Am I Driving Safely, If Not Please Call (c. 2021)
Mina Zayed: Reflections on Past Futures
Warehouse 421, Abu Dhabi, UAE
Photographic prints on paper and translucent fabric, Audio
This project was developed through the year-long photography mentorship program by Warehouse 421 and Gulf Photo Plus, in response to the changing landscape of Mina Zayed in Abu Dhabi.
The UAE has well-established trading relations both within the Middle East and globally, making it one of the easiest countries to do business with. Importation, exportation, and re-exportation fuel the economic growth of the country. There are three ways that goods are exported and imported in and out of the UAE: Air, Sea, and Road. All three follow different procedures, yet the Road Imports and Exports Process has the least steps to follow. At times, the road is the most effective mode of transport, "especially where the existing infrastructure is poor. Currently, in the UAE, five percent of all exports take place by road," according to the UAE Imports & Exports Guide the Ministry of Economy.
One of the main ports that activate the country's economy is Mina Zayed; it is the first local port in Abu Dhabi and dramatically contributes to its trade and economy. In this port lives so many stories, both transient and permanent.
Near the Mina Zayed Fruit and Vegetable Market, there is a parking lot dedicated to non-oil transport trucks that travel across Jordan, Saudi Arabia, the UAE, and the cities in between. In this spot, drivers come to rest in their makeshift beds, cook meals in their makeshift kitchen, and feel safe in their makeshift homes. Several minutes of walking in this area will lend a sense of impermanence, of transience, through the cigarette butts, foldable chairs, and leftover food that stay after these drivers drive back to where they came from and from the muffled roaring of trucks that have just arrived.
With the worn-down remnants of their European origin, the trucks are structured for road haulage; it has a pull-out kitchen beside its wheels, filled with canned goods, butane stoves, pots, and occasionally a tiny pillow. On their windshields are stickers of various Islamic proverbs that seem like little prayers for safety. Their clothes are hanging by a string, from one corner to another, out to dry. These are a sight to see upon walking between Al Funs and Al Luluah streets: men cleaning or cooking, packing, smoking, conversing, imitating life, and making a home on the road.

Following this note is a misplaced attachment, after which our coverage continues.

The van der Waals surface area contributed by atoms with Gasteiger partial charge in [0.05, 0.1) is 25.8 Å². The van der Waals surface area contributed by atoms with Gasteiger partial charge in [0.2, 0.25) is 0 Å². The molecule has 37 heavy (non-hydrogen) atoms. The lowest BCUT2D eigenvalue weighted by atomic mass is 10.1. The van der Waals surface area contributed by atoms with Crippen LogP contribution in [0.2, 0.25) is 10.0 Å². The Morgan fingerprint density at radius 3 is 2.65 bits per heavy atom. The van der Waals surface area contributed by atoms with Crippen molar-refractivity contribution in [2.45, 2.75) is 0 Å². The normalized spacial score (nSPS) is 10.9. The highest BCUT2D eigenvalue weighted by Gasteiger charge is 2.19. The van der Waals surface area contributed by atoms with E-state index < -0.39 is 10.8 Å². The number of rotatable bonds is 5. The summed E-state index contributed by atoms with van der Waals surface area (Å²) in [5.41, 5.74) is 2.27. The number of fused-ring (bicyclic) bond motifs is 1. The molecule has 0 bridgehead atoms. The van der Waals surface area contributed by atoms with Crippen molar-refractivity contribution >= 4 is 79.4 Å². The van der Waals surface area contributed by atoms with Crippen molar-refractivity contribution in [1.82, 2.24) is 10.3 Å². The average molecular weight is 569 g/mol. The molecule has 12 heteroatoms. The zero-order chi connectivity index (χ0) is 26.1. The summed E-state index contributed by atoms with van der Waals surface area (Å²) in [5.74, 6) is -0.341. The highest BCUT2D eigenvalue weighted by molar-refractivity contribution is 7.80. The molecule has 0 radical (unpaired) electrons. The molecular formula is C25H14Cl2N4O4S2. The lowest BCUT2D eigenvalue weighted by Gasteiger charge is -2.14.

Amir, Karim, Mohamed, and Murad, in broken English dialogues, have said that it takes several days to drive thousands of kilometers from Jordan, the Kingdom of Saudi Arabia, to the UAE to deliver fruits vegetables from their local farms. These products eventually end up in the Mina Zayed Market, to the rest of the Emirates, and finally in our homes.
'Am I Driving Safely? Please Call' is a series of photographs dedicated to these drivers' journeys and resting places. Though they are a small part of globalization's ethos, their hard work perpetuates the economic progress globalization brings to nations. This project highlights the trucks that they call home, albeit temporarily, while fulfilling their respectable jobs on the road, thousands of kilometers away from where they come from.